Retiree benefits last year amounted to 11.2% of the fund's $25 billion value, compared to 3% a decade earlier. Payments are on track to exceed 11% of assets again this year, state budget documents say.

Prescription For Health

To remain healthy, the New Jersey teachers fund should pay out no more than 9% of its assets each year, Scott Porter, of the Philadelphia office of Milliman Inc., the fund's actuary, told trustees in February. He said benefit costs will rise to $4 billion a year within a decade, making it questionable the state will achieve its assumed 8.25% annual investment gain.

"As baby boomers retire and the benefit payments increase, that's going to keep the market value of assets from growing substantially," he said.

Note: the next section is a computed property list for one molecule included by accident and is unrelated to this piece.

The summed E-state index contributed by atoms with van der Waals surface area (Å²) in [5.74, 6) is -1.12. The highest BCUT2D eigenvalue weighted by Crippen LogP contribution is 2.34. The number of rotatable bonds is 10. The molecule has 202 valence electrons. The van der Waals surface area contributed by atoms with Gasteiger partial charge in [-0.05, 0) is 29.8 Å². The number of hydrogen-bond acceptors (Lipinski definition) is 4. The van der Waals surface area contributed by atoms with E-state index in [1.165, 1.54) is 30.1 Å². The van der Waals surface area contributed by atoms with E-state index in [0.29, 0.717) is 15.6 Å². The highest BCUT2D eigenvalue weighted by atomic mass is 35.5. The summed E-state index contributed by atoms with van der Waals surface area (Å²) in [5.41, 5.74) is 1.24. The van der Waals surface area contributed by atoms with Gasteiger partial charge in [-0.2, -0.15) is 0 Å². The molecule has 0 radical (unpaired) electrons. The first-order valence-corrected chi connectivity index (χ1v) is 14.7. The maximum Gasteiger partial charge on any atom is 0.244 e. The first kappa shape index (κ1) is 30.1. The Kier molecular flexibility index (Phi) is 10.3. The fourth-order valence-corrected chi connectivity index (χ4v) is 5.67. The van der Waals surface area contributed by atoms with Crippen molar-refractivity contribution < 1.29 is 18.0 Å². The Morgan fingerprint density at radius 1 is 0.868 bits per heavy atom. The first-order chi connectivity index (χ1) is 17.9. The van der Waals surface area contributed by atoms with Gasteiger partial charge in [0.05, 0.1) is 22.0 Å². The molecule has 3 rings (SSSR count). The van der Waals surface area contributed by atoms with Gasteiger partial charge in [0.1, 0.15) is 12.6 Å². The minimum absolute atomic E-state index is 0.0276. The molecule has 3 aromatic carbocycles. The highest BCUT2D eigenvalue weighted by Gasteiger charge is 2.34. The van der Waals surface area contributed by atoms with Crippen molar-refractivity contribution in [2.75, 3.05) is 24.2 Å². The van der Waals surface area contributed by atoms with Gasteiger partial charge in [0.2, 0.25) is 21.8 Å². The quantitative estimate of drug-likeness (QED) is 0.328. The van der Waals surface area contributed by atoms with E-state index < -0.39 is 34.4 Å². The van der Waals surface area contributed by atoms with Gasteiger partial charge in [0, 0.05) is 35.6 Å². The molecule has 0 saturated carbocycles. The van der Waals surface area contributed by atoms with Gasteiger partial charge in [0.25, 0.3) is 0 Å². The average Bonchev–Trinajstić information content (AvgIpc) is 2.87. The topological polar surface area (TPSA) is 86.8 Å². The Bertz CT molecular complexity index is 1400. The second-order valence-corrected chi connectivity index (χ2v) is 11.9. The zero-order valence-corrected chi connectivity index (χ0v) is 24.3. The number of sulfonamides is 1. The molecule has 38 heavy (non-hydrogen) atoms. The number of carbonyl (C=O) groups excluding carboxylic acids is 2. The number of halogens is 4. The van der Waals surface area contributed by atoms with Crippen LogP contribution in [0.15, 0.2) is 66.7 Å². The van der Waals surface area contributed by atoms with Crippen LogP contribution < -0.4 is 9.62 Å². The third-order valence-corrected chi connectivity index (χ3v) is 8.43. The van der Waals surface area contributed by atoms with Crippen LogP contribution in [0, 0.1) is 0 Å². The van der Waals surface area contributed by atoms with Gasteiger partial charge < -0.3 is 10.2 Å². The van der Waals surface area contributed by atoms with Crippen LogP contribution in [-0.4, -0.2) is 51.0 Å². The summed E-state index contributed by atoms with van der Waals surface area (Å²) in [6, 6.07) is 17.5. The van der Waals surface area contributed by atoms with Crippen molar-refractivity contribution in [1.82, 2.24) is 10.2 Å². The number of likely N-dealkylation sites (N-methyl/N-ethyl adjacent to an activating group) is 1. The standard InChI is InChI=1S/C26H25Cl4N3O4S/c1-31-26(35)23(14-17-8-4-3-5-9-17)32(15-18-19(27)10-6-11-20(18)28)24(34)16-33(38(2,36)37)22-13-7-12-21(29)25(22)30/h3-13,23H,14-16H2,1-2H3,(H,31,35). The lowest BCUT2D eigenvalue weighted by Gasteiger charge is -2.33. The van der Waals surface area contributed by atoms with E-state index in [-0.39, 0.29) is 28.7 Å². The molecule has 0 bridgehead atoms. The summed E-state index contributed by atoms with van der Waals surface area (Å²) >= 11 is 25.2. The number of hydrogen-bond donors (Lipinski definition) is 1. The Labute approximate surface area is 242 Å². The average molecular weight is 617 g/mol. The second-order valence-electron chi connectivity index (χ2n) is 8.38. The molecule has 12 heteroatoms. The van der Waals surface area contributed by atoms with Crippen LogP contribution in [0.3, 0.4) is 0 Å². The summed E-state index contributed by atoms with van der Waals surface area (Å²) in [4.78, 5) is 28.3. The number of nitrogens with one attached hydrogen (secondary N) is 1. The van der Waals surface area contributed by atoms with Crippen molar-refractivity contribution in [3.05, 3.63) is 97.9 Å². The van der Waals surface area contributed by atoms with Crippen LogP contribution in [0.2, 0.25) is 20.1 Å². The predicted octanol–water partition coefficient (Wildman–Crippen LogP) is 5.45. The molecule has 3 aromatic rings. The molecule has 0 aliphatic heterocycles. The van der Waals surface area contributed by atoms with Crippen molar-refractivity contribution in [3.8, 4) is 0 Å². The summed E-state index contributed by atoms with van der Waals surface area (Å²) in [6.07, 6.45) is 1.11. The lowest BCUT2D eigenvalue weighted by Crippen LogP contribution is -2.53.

With such prospects, U.S. governors and lawmakers are proposing lower benefits. Colorado, Minnesota and Michigan are in court defending cuts, including a reduction in annual cost- of-living increases imposed on retirees during the last year.

In Connecticut, where benefit payments rose to $2.7 billion this year from $2.1 billion in 2007 as assets lost almost $5 billion in value, outgoing governor Jodi Rell wants to eliminate guaranteed pension payments for future employees. New Jersey's Christie plans to revoke a 9% increase in benefits awarded in 2001.

Advocates for pensioners say such strategies illegally renege on promises to workers. Politicians themselves caused the problem by failing to make required payments, they say.

"This has been in motion for a long time," said John Stember, a partner at Stember Feinstein Doyle Payne & Cordes in Pittsburgh, which represents retirees in six states challenging rollbacks.

"The state is making a compelling argument based on a set of facts it's confronted with now, but that it didn't necessarily have to be confronted by," he said.

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